Transfusion of Fresh Frozen Plasma in Non-bleeding Intensive Care Unit (ICU) Patients (TOPIC)
|ClinicalTrials.gov Identifier: NCT01143909|
Recruitment Status : Completed
First Posted : June 15, 2010
Last Update Posted : June 17, 2013
|Condition or disease||Intervention/treatment|
|Blood Coagulation Disorders Hemorrhage||Other: omitting FFP transfusion before an intervention|
Rationale: Fresh frozen plasma (FFP) is an effective therapy to correct for a deficiency of multiple coagulation factors during bleeding. In past years, use of FFP has increased, in particular in patients on the Intensive Care Unit (ICU), and has expanded to include prophylactic use in patients with a coagulopathy prior to undergoing an invasive procedure. Retrospective studies suggest that prophylactic use of FFP does not prevent bleeding, but carries the risk of transfusion-related morbidity. However, up to 50% of FFP is administered to non-bleeding ICU patients.
Objective: With the aim to restrict inappropriate FFP transfusions to critically ill patients, a randomized clinical trial will be conducted in a subgroup of ICU patients with a coagulopathy undergoing an invasive procedure. The objective is to assess the effectiveness and costs of prophylactic FFP transfusion (current practice) compared to no prophylactic transfusion, in non-bleeding ICU patients with a coagulopathy, prior to undergoing an invasive procedure (e.g. placement of central venous catheter, tracheostomy, chest tube).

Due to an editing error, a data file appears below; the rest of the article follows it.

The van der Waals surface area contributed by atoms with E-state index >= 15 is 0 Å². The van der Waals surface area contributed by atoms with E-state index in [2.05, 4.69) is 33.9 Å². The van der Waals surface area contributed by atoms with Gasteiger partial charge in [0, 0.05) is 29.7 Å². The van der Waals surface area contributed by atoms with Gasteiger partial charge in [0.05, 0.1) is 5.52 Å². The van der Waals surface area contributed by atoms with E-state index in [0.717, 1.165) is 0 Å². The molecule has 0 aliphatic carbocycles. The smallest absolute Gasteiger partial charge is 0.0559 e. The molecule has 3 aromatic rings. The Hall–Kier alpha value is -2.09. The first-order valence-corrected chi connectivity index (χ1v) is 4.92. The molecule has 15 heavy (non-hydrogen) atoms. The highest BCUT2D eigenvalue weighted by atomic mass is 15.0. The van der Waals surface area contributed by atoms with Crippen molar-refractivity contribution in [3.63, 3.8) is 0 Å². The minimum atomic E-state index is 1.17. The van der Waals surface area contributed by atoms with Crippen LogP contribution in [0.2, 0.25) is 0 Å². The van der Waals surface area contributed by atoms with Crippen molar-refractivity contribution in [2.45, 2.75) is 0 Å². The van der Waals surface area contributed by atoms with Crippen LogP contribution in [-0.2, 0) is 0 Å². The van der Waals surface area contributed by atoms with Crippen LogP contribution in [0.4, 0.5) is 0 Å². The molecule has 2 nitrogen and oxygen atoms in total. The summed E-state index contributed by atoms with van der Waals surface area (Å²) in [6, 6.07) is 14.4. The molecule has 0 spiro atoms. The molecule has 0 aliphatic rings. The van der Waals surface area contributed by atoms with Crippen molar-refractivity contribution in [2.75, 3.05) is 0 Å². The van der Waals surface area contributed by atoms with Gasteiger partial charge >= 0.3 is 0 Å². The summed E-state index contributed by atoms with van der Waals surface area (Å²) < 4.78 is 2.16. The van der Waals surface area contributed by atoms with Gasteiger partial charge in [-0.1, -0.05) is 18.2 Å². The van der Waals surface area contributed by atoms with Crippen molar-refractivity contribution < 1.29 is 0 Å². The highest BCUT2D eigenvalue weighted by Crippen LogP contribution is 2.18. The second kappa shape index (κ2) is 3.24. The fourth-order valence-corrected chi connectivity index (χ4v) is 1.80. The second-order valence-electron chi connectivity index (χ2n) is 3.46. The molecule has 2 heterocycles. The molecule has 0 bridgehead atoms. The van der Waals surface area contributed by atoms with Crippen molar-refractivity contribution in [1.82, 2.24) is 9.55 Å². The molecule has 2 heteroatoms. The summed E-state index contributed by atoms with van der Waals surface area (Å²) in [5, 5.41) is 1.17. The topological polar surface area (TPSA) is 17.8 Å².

Study design: Prospective, multicentre, randomized, open-label, blinded end point evaluation (PROBE) design.
|Study Type :||Interventional (Clinical Trial)|
|Actual Enrollment :||81 participants|
|Intervention Model:||Parallel Assignment|
|Masking:||Single (Outcomes Assessor)|
|Official Title:||Transfusion of Fresh Frozen Plasma in Non-bleeding ICU Patients|
|Study Start Date :||May 2010|
|Primary Completion Date :||June 2013|
|Study Completion Date :||June 2013|
Experimental: No FFP transfusion prior to intervention
Patients with a coagulopathy (INR 1,5-3,0), who are randomized to omitting transfusion of fresh frozen plasma before they undergo an intervention.
Other: omitting FFP transfusion before an intervention
In the interventional group FFP transfusion is omitted before performing a procedure (e.g. placement of central venous catheter, tracheostomy, chest tube)
No Intervention: FFP transfusion prior to intervention
Patients with a coagulopathy (INR 1,5-3,0), who are randomized to transfusion of fresh frozen plasma before they undergo an intervention. This is considered standard care.
- Procedure-related relevant bleeding, occurring within 24 hours after the procedure. [ Time Frame: 24 hours after the procedure ]
Relevant bleeding will be defined using a validated tool for assessment of bleeding in the critically ill.
An assessment of bleeding will be standardized and performed by an independent research physician or intensivist blinded to the transfusion strategy 1 and 24 hours after the procedure and when clinically indicated.
- minor bleeding within 24 hours [ Time Frame: within 24 hours of the procedure ]
- onset of acute lung injury within 48 hours. [ Time Frame: 48 hours within the intervention ]Lung injury will be evaluated by P/F ratio, change in ventilator settings, chest x-ray and Lung Injury Score.
- effect of FFP transfusion on coagulation parameters [ Time Frame: within 24 hours of transfusion of FFP ]a range of coagulation parameters will be evaluated to assess efficacy of FFP transfusion in these patients
- evaluation of costs [ Time Frame: up to 28 days after inclusion ]Evaluation of costs in the two different groups will be made. Length of stay, number of ventilation days, differences in medication use, all will be taken into account.
Please refer to this study by its ClinicalTrials.gov identifier (NCT number): NCT01143909
|Academic Medical Centre - University of Amsterdam|
|Amsterdam, Netherlands, 1105 AZ|
|Ter Gooi Ziekenhuizen|
|Hilversum, Netherlands, 1231 XZ|
|Leids Universitair Medisch Centrum|
|Leiden, Netherlands, 2333 XZ|
|Utrecht, Netherlands, 3582 KE|
|Principal Investigator:||Nicole P Juffermans, MD, PhD||Academic Medical Centre - University of Amsterdam|